Tony McManus (Scotland)8pm, SaturdayNovember 10th '07St. James Hall3214 West 10th Avenue
April Verch (ON)
Doug Cox (BC)
at Trutch St. in Kitsilano
To find a unique voice on so ubiquitous an instrument as the acoustic guitar is quite an achievement: to do so within a centuries old idiom where the instrument has no real history is truly remarkable. In little over ten years as a professional musician Tony McManus has come to be recognized throughout the world as the leading guitarist in Celtic Music. From early childhood his twin obsessions of traditional music and acoustic guitar have worked together to produce a startlingly original approach to this ancient art. In Tony's hands the complex ornamentation normally associated with fiddles and pipes are accurately transferred to guitar in a way that preserves the integrity and emotional impact of the music.
When you see twenty-seven year old April Verch perform, the first thing that strikes you is the pure energy that infuses her fiddle playing and stepdancing. When you listen to Take Me Back, her third disc for Rounder Records, though, what draws you in are more subtle things-her confident, winsome singing, the finely detailed elegance of her fiddle phrasing and the depth of a repertoire that ranges through material from Americana mainstays Buddy and Julie Miller, to simple country songs and rollicking tunes from her native Ottawa Valley to sparkling original instrumentals. Like its predecessors, Take Me Back is rooted in a deep musical tradition, yet it also serves notice that April Verch has taken a bold step forward and stands on the threshold of a new and exciting stage of her career.
Doug Cox is a roots music renaissance man. From his bucolic home in the Comox Valley on Vancouver Island the slide guitar and dobro master has carved-out an amazingly diverse career as a recording artist and touring musician who has played festivals, clubs and concert halls across Canada and the United States and around the world from Dobrofest in Slovakia to the Baseball Hall of Fame in Cooperstown, New York.
Celtic-roots trio Strung stretches members’ acoustic capabilities
As far as Scottish-born musician Tony McManus is concerned, moving to Canada has been an overwhelmingly positive experience, with one small exception. Back in the U.K., he was considered one of the top performers in the Celtic-roots idiom; in his new country, he has to content himself with being the second-best-known guitarist on his block.
Of course, when that block is located in the bucolic artists' community of Elora, Ontario, and your neighbour is Norah Jones/k.d. lan s a slight you willingly accept.
"I live directly across the street from Kevin, and it's fantastic," McManus says, laughing. "He has three kids and we have a little guy who's two years old, and they all play together. I just think it's going to be really funny when my guy gets a bit older and realizes that not everyone's daddy is a guitar player."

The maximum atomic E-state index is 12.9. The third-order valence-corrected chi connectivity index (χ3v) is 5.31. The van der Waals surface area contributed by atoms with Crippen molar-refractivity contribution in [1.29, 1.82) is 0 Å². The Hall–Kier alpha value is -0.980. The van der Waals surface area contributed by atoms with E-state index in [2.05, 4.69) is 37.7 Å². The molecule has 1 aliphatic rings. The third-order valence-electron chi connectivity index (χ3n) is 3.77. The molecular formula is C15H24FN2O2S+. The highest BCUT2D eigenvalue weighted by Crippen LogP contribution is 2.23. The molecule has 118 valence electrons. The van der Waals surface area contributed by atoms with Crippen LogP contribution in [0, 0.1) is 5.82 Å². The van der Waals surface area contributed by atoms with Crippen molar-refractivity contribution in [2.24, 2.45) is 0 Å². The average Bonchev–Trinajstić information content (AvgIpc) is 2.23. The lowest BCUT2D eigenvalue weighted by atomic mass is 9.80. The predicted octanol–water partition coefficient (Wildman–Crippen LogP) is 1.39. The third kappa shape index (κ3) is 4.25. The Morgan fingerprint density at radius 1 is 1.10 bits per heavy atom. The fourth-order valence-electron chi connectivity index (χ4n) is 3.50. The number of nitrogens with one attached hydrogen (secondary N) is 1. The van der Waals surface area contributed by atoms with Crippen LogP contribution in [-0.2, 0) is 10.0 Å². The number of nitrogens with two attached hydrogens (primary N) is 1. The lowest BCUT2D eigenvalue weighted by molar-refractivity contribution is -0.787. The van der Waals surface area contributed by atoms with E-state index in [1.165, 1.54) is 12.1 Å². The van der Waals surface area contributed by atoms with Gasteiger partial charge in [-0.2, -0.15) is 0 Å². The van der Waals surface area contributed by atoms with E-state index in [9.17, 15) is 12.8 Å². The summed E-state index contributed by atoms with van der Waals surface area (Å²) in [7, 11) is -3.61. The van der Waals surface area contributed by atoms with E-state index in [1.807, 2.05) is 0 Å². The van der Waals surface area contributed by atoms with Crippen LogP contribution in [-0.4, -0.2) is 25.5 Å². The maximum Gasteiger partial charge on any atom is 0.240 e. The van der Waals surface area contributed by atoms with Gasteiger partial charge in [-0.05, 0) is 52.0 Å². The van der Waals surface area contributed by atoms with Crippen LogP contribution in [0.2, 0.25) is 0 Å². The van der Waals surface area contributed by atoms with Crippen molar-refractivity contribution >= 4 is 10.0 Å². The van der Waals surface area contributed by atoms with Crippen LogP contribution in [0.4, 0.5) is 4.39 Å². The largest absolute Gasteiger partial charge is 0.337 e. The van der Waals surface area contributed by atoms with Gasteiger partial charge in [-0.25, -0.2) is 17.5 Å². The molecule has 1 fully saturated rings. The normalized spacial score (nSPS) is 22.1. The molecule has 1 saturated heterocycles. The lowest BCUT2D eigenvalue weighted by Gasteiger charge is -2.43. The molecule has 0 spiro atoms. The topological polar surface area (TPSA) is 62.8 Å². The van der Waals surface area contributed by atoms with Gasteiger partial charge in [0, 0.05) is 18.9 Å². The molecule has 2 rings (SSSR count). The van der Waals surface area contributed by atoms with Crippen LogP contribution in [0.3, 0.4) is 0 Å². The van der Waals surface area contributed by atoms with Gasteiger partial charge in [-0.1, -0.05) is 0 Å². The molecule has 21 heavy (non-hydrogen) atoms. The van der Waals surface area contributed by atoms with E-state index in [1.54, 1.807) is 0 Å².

So far, McManus reports, he's only had one chance to sit down and play with the busy Breit. But he's not lacking for Canadian contacts: when the Georgia Straight catches up with him, he's quaffing coffee in Regina the morning after the on-stage debut of Strung, his new trio with Ottawa Valley fiddler April Verch and Vancouver Island Dobro master Doug Cox.
"It was great," he reports. "We were ensconced in a hotel for a couple of days, just swapping tunes and getting a feel for each other's music, so it was brilliant to actually get up and play in front of a room full of people."
Two days doesn't seem like a lot of prep time for a brand-new band, but Strung's three acoustic virtuosos aren't too pure to take advantage of digital technology. Before convening on the capabilities to the utmost.
"We've each thrown three or four tunes of our own into the ring, and then we've found a couple of bits of common ground," he explains. "But this is the first time in my life I've ever played anything remotely Hawaiian, which was one of Doug's contributions. And for our second number we're playing this slow, melancholy tune from Greece that uses a completely bizarre scale, and we're improvising on it as well, so everyone's getting a workout."
For McManus, playing with Verch is a particular pleasure. "She's very young, she's very energetic, and she's really focused on what she does," he notes, adding that he's starting to realize there's more to Canadian fiddling than the ancient Scottish strains of Cape Breton. In turn, he's been able to introduce the blues- and bluegrass-rooted Cox to some Irish hornpipes – including one written by that rarest of creatures, an Irish Dobro player.
"I normally play the melody on that," he says of Frankie Lane's "An Droichead Beag". "But Doug plays it so beautifully I just sit back. A s a nice aspect of this band, too: you're hearing these tunes afresh, even though you've been playing some of them for years. We're all having to adapt our own techniques to try and fit in with other people s music in an appropriate way, and so far it's been great fun."